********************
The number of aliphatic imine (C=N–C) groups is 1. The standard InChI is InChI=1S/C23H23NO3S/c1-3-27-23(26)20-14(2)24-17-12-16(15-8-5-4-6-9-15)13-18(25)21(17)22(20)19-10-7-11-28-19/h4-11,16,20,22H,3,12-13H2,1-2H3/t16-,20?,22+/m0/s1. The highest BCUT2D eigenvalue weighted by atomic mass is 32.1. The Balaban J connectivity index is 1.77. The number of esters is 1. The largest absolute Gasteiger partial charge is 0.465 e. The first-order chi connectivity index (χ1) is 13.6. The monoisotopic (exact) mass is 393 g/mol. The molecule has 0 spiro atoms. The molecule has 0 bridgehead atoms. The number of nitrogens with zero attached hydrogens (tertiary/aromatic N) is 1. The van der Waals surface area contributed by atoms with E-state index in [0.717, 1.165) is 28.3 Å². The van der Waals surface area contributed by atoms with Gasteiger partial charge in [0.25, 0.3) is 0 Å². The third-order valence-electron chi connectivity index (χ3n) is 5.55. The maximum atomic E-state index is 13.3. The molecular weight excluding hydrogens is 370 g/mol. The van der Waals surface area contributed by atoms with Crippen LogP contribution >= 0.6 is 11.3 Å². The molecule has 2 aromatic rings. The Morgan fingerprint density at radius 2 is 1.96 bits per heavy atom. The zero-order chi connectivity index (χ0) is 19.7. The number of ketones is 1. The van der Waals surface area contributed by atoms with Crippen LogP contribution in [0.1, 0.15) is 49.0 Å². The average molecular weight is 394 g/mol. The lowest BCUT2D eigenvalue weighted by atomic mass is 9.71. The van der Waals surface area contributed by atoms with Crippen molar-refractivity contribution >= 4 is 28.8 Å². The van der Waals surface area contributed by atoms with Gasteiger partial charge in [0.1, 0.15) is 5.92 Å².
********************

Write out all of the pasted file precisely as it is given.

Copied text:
The number of aliphatic imine (C=N–C) groups is 1. The standard InChI is InChI=1S/C23H23NO3S/c1-3-27-23(26)20-14(2)24-17-12-16(15-8-5-4-6-9-15)13-18(25)21(17)22(20)19-10-7-11-28-19/h4-11,16,20,22H,3,12-13H2,1-2H3/t16-,20?,22+/m0/s1. The highest BCUT2D eigenvalue weighted by atomic mass is 32.1. The Balaban J connectivity index is 1.77. The number of esters is 1. The largest absolute Gasteiger partial charge is 0.465 e. The first-order chi connectivity index (χ1) is 13.6. The monoisotopic (exact) mass is 393 g/mol. The molecule has 0 spiro atoms. The molecule has 0 bridgehead atoms. The number of nitrogens with zero attached hydrogens (tertiary/aromatic N) is 1. The van der Waals surface area contributed by atoms with E-state index in [0.717, 1.165) is 28.3 Å². The van der Waals surface area contributed by atoms with Gasteiger partial charge in [0.25, 0.3) is 0 Å². The third-order valence-electron chi connectivity index (χ3n) is 5.55. The maximum atomic E-state index is 13.3. The molecular weight excluding hydrogens is 370 g/mol. The van der Waals surface area contributed by atoms with Crippen LogP contribution >= 0.6 is 11.3 Å². The molecule has 2 aromatic rings. The Morgan fingerprint density at radius 2 is 1.96 bits per heavy atom. The zero-order chi connectivity index (χ0) is 19.7. The number of ketones is 1. The van der Waals surface area contributed by atoms with Crippen LogP contribution in [0.1, 0.15) is 49.0 Å². The average molecular weight is 394 g/mol. The lowest BCUT2D eigenvalue weighted by atomic mass is 9.71. The van der Waals surface area contributed by atoms with Crippen molar-refractivity contribution >= 4 is 28.8 Å². The van der Waals surface area contributed by atoms with Gasteiger partial charge in [0.1, 0.15) is 5.92 Å².